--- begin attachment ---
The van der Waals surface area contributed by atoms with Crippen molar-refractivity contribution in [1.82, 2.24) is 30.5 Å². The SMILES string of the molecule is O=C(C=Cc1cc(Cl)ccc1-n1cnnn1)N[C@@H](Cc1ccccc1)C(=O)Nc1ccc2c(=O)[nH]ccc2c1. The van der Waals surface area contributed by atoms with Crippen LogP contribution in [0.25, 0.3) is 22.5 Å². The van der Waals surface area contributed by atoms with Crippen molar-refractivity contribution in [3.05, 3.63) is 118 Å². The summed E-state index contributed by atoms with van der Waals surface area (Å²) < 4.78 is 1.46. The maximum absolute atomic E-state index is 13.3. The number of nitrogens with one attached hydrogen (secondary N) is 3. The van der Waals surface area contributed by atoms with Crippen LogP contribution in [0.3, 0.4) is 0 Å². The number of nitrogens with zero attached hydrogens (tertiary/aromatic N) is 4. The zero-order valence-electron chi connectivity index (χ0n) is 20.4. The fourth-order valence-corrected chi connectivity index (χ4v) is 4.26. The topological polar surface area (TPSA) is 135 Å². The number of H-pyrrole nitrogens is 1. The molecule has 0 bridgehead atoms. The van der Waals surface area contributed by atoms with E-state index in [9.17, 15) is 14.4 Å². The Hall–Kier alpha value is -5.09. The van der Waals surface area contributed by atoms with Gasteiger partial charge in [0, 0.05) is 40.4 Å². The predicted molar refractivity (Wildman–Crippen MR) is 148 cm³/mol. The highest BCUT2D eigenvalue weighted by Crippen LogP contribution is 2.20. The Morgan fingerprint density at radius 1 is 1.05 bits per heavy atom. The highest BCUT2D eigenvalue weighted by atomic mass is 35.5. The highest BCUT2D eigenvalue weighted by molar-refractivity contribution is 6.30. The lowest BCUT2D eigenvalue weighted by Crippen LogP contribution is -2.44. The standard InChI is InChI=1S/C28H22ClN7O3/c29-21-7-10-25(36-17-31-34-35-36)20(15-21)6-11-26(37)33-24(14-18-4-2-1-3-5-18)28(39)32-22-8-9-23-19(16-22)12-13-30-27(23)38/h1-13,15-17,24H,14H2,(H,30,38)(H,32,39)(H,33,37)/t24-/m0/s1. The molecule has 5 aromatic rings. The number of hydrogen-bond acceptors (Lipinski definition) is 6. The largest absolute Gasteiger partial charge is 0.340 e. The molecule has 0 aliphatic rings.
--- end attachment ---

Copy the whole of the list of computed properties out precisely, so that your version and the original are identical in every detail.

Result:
The van der Waals surface area contributed by atoms with Crippen molar-refractivity contribution in [1.82, 2.24) is 30.5 Å². The SMILES string of the molecule is O=C(C=Cc1cc(Cl)ccc1-n1cnnn1)N[C@@H](Cc1ccccc1)C(=O)Nc1ccc2c(=O)[nH]ccc2c1. The van der Waals surface area contributed by atoms with Crippen LogP contribution in [0.25, 0.3) is 22.5 Å². The van der Waals surface area contributed by atoms with Crippen molar-refractivity contribution in [3.05, 3.63) is 118 Å². The summed E-state index contributed by atoms with van der Waals surface area (Å²) < 4.78 is 1.46. The maximum absolute atomic E-state index is 13.3. The number of nitrogens with one attached hydrogen (secondary N) is 3. The van der Waals surface area contributed by atoms with Crippen LogP contribution in [0.3, 0.4) is 0 Å². The number of nitrogens with zero attached hydrogens (tertiary/aromatic N) is 4. The zero-order valence-electron chi connectivity index (χ0n) is 20.4. The fourth-order valence-corrected chi connectivity index (χ4v) is 4.26. The topological polar surface area (TPSA) is 135 Å². The number of H-pyrrole nitrogens is 1. The molecule has 0 bridgehead atoms. The van der Waals surface area contributed by atoms with E-state index in [9.17, 15) is 14.4 Å². The Hall–Kier alpha value is -5.09. The van der Waals surface area contributed by atoms with Gasteiger partial charge in [0, 0.05) is 40.4 Å². The predicted molar refractivity (Wildman–Crippen MR) is 148 cm³/mol. The highest BCUT2D eigenvalue weighted by Crippen LogP contribution is 2.20. The Morgan fingerprint density at radius 1 is 1.05 bits per heavy atom. The highest BCUT2D eigenvalue weighted by atomic mass is 35.5. The highest BCUT2D eigenvalue weighted by molar-refractivity contribution is 6.30. The lowest BCUT2D eigenvalue weighted by Crippen LogP contribution is -2.44. The standard InChI is InChI=1S/C28H22ClN7O3/c29-21-7-10-25(36-17-31-34-35-36)20(15-21)6-11-26(37)33-24(14-18-4-2-1-3-5-18)28(39)32-22-8-9-23-19(16-22)12-13-30-27(23)38/h1-13,15-17,24H,14H2,(H,30,38)(H,32,39)(H,33,37)/t24-/m0/s1. The molecule has 5 aromatic rings. The number of hydrogen-bond acceptors (Lipinski definition) is 6. The largest absolute Gasteiger partial charge is 0.340 e. The molecule has 0 aliphatic rings.